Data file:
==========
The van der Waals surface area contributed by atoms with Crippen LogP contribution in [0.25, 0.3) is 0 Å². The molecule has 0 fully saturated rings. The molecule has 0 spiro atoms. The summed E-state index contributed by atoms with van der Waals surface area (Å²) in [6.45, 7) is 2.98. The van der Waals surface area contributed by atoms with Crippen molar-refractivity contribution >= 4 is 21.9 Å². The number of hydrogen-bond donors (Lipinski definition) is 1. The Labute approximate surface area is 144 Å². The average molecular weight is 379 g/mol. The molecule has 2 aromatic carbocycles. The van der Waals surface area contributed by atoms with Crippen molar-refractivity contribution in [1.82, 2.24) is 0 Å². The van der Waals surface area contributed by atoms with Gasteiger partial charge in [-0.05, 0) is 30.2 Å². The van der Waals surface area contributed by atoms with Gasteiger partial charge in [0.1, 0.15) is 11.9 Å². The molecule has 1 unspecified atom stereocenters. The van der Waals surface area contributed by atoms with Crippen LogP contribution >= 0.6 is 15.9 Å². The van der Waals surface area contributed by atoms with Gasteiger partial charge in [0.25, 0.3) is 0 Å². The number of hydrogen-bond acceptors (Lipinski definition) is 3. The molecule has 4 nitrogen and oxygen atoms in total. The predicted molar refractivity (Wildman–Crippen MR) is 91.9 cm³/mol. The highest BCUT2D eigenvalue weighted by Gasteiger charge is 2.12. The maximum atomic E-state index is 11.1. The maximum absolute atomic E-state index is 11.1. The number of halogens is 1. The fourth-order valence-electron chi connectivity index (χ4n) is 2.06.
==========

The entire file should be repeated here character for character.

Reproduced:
The van der Waals surface area contributed by atoms with Crippen LogP contribution in [0.25, 0.3) is 0 Å². The molecule has 0 fully saturated rings. The molecule has 0 spiro atoms. The summed E-state index contributed by atoms with van der Waals surface area (Å²) in [6.45, 7) is 2.98. The van der Waals surface area contributed by atoms with Crippen molar-refractivity contribution >= 4 is 21.9 Å². The number of hydrogen-bond donors (Lipinski definition) is 1. The Labute approximate surface area is 144 Å². The average molecular weight is 379 g/mol. The molecule has 2 aromatic carbocycles. The van der Waals surface area contributed by atoms with Crippen molar-refractivity contribution in [1.82, 2.24) is 0 Å². The van der Waals surface area contributed by atoms with Gasteiger partial charge in [-0.05, 0) is 30.2 Å². The van der Waals surface area contributed by atoms with Gasteiger partial charge in [0.1, 0.15) is 11.9 Å². The molecule has 1 unspecified atom stereocenters. The van der Waals surface area contributed by atoms with Crippen LogP contribution >= 0.6 is 15.9 Å². The van der Waals surface area contributed by atoms with Gasteiger partial charge in [0.25, 0.3) is 0 Å². The number of hydrogen-bond acceptors (Lipinski definition) is 3. The molecule has 4 nitrogen and oxygen atoms in total. The predicted molar refractivity (Wildman–Crippen MR) is 91.9 cm³/mol. The highest BCUT2D eigenvalue weighted by Gasteiger charge is 2.12. The maximum atomic E-state index is 11.1. The maximum absolute atomic E-state index is 11.1. The number of halogens is 1. The fourth-order valence-electron chi connectivity index (χ4n) is 2.06.